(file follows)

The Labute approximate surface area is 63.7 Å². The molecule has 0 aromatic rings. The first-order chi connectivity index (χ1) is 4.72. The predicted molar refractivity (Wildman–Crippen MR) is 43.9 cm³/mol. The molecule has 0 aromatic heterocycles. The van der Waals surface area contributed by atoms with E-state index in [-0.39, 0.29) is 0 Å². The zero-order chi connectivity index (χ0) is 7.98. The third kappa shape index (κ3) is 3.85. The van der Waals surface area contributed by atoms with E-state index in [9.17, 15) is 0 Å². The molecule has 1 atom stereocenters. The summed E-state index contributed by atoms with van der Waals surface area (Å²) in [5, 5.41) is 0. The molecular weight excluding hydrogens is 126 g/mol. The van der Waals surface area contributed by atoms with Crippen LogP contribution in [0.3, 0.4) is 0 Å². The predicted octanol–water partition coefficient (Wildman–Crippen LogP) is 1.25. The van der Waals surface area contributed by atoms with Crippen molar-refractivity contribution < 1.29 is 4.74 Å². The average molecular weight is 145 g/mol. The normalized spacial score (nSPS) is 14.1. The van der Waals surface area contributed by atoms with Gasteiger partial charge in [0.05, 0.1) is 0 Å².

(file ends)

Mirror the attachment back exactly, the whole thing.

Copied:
The Labute approximate surface area is 63.7 Å². The molecule has 0 aromatic rings. The first-order chi connectivity index (χ1) is 4.72. The predicted molar refractivity (Wildman–Crippen MR) is 43.9 cm³/mol. The molecule has 0 aromatic heterocycles. The van der Waals surface area contributed by atoms with E-state index in [-0.39, 0.29) is 0 Å². The zero-order chi connectivity index (χ0) is 7.98. The third kappa shape index (κ3) is 3.85. The van der Waals surface area contributed by atoms with E-state index in [9.17, 15) is 0 Å². The molecule has 1 atom stereocenters. The summed E-state index contributed by atoms with van der Waals surface area (Å²) in [5, 5.41) is 0. The molecular weight excluding hydrogens is 126 g/mol. The van der Waals surface area contributed by atoms with Crippen LogP contribution in [0.3, 0.4) is 0 Å². The predicted octanol–water partition coefficient (Wildman–Crippen LogP) is 1.25. The van der Waals surface area contributed by atoms with Crippen molar-refractivity contribution < 1.29 is 4.74 Å². The average molecular weight is 145 g/mol. The normalized spacial score (nSPS) is 14.1. The van der Waals surface area contributed by atoms with Gasteiger partial charge in [0.05, 0.1) is 0 Å².